Wheres the reaction in an ice skater who thrust sidewards with parallel skates

  • Thread starter eosphorus
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  • #1
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Main Question or Discussion Point

when you walk the reaction of your thrust is the earth going very slightly in the other sense

but how can an ice skater that having the skates perfectly parallel while thrusting pushes sidewards and advances forward besides taking into account that being the skates parallel the longitudinal force tends to 0

so is the ice skating keeping the skates parallel to thrust a case where the reaction is sidewards instead of backwards or what?

how is the earth pushed backwards by the ice skater while keeping the skates parallel and thrusting sidewards to go forward?
 

Answers and Replies

  • #2
russ_watters
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A skater cannot be pushed forward by parallel skates. They must be angled somewhat away from each other.
 
  • #3
russ_watters said:
A skater cannot be pushed forward by parallel skates. They must be angled somewhat away from each other.
PMSL! Noooo no no no. All the skater needs to do in order to push forwards (with parallel skates) is to lean forwards (putting his weight forwards) whilst tipping his skates forward also. The same concept goes with roller blades as I am a roller blader. :uhh:

You can even accomplish forwards thrust with skateboards (as they have parallel wheels) no? I do this all the time and I don't even need to use my foot to push forwards. I can start off by just pushing my weight forwards whilst totally on the skateboard. Momentum and weight transfer does the rest. :approve: Can even do this with snowboards (on flat ground) by just using forwards weight transfer (although its harder because there are no wheels -- but 'tis possible). :rolleyes:

If you want to gain speed though by turning and changing direction, you have to angle the blades later on whilst using thy knees to use weight transferring for momentum. :rofl:
 
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  • #4
LeonhardEuler
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PhysicsEnthusiast said:
PMSL! Noooo no no no. All the skater needs to do in order to push forwards (with parallel skates) is to lean forwards (putting his weight forwards) whilst tipping his skates forward also. The same concept goes with roller blades as I am a roller blader. :uhh:

If you want to gain speed though, you have to angle the blades later on whilst using thy knees to use weight transferring for momentum. :rofl:

You can even accomplish forwards thrust with skateboards (as they have parallel wheels) no? I do this all the time and I don't even need to use my foot to push forwards. I can start off but just pushing my weight forwards whilst totally on the skateboard. Momentum and weight transfer does the rest. :approve: Can even do this with snowboards (on flat ground) by just using forwards weight transfer (although its harder because there are no wheels -- but 'tis possible). :rolleyes:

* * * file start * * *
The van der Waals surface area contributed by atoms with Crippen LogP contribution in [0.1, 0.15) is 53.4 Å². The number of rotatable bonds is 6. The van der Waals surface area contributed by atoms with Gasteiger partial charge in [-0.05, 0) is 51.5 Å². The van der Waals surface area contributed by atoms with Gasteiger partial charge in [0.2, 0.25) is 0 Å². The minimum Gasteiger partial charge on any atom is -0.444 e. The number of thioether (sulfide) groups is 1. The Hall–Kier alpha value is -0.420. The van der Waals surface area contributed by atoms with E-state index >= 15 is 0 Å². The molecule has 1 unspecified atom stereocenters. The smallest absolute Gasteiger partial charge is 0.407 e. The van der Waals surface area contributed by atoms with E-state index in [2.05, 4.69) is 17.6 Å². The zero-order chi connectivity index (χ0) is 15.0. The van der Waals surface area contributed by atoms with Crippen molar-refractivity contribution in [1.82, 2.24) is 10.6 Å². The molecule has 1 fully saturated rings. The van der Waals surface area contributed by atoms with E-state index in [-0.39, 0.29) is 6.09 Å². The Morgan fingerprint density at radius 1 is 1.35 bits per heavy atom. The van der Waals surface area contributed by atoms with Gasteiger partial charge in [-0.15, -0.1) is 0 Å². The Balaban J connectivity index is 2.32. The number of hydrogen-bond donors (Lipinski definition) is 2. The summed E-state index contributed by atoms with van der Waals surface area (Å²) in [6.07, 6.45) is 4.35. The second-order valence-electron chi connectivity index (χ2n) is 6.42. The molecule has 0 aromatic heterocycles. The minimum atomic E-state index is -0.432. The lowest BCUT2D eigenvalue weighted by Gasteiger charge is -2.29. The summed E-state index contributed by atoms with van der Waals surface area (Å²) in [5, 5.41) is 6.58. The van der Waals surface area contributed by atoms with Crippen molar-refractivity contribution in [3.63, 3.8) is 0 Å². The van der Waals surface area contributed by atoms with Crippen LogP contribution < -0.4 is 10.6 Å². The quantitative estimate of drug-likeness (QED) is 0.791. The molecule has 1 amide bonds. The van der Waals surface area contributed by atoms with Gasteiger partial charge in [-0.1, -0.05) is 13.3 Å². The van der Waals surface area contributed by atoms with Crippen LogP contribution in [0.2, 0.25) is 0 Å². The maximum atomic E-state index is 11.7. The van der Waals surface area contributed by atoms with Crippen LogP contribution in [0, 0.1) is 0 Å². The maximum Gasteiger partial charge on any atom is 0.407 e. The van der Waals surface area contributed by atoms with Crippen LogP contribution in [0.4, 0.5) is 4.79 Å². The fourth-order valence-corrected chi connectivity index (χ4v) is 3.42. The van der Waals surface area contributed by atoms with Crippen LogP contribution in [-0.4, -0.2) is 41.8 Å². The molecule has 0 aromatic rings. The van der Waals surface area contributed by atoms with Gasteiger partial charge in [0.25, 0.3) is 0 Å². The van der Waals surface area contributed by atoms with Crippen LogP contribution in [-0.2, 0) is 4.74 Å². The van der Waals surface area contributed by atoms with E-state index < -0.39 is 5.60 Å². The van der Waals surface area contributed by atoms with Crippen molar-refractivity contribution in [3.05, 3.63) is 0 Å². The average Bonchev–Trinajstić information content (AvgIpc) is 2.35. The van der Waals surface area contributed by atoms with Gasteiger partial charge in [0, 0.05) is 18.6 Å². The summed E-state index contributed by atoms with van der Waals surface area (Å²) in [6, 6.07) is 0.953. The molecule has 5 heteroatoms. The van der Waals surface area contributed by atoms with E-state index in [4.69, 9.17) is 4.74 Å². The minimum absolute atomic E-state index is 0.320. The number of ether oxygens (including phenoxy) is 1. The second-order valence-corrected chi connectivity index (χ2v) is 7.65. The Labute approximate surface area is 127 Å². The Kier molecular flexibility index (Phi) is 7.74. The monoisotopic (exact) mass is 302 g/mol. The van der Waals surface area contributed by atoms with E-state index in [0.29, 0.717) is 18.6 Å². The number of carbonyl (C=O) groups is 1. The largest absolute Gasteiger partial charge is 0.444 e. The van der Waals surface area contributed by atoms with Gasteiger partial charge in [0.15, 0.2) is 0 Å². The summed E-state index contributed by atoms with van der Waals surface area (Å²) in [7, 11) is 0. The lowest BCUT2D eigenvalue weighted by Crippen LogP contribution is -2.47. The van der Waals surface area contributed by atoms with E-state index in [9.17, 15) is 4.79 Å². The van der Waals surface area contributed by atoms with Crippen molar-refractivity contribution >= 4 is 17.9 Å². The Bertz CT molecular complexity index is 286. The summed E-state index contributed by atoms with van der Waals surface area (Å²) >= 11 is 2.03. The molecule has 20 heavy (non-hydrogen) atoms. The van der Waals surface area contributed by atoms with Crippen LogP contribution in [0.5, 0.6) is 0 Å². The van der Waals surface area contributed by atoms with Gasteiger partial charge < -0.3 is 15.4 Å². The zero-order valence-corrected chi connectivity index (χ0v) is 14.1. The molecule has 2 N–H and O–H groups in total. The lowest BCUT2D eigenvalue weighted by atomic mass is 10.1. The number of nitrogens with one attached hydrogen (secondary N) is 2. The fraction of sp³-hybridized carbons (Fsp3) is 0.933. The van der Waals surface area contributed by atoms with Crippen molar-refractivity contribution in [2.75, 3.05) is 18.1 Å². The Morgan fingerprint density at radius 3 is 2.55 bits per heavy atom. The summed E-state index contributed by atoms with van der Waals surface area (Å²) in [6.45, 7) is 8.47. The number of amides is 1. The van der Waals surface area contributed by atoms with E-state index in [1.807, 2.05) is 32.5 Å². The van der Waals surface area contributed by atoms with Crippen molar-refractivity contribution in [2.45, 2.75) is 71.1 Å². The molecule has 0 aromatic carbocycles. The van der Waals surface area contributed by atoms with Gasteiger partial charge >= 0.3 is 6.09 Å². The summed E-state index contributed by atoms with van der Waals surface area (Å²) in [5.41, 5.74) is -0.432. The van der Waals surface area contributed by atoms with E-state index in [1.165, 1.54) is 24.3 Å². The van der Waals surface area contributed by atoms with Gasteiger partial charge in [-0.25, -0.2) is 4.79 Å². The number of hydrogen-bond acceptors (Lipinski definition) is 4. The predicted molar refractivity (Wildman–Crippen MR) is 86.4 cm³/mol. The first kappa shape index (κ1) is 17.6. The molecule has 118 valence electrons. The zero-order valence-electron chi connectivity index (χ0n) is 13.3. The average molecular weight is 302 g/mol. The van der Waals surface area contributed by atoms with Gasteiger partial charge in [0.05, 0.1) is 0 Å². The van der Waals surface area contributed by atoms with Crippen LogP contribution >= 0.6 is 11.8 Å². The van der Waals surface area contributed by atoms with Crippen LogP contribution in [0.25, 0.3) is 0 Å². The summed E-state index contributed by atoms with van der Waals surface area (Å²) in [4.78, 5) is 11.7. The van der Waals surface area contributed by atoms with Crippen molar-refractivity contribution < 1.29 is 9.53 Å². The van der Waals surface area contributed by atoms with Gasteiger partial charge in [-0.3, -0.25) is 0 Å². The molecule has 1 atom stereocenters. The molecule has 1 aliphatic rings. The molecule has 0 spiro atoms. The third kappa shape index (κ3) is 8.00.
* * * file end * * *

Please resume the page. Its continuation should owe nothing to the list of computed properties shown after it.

This is not true. The skater can not begin moving simply by leaning foward. The only thing this will accomplish is moving the normal force farther and farther up on the skates until it can't go any farther and the skater begins to rotate. The skater must either push sideways or very slowly try to begin walking slowly enough that the force of static friction between the blade and the ice will be sufficient to push him foward.
I've seen skateboarders move themselves foward without kicking. They always tack back and forth diagonaly.
 
  • #5
LeonhardEuler said:
This is not true. The skater can not begin moving simply by leaning foward. The only thing this will accomplish is moving the normal force farther and farther up on the skates until it can't go any farther and the skater begins to rotate.
Errr no. The skater can begin slowly moving (although limitedly) by simply leaning forwards with the help of his arms outwards infront of his torso (shifting his weight forward). One also needs to use his knees to spring forwards in order to generate forwards momentum.

He would however need to gain much more speed by using his back foot to push forwards. Another term for this is forward sculling or forward (straight-line or fixed-angle) stroking. It is a basic skill taught at the beginner's level. There are also different kinds of forwards stroking also. :yuck:

For race competitions though, like in speed skating, they need to run with their skates from the startline and then glide afterwards with fixed angle stroking to maintain their speeds (for a limited time of course). :tongue2:

http://home1.gte.net/pjbemail/ForwardStroke.html :smile:
 
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  • #6
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this link clearly states that after the start the skates are kept parallel at all times and it coincides with my experience , you can thrust with parallesl skates

http://www.bcso.bc.ca/resources/Athlete%20Resources/Speed%20Skating%20Drill%20Book.pdf [Broken]
 
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  • #7
1,356
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isn't it your own weight?
 

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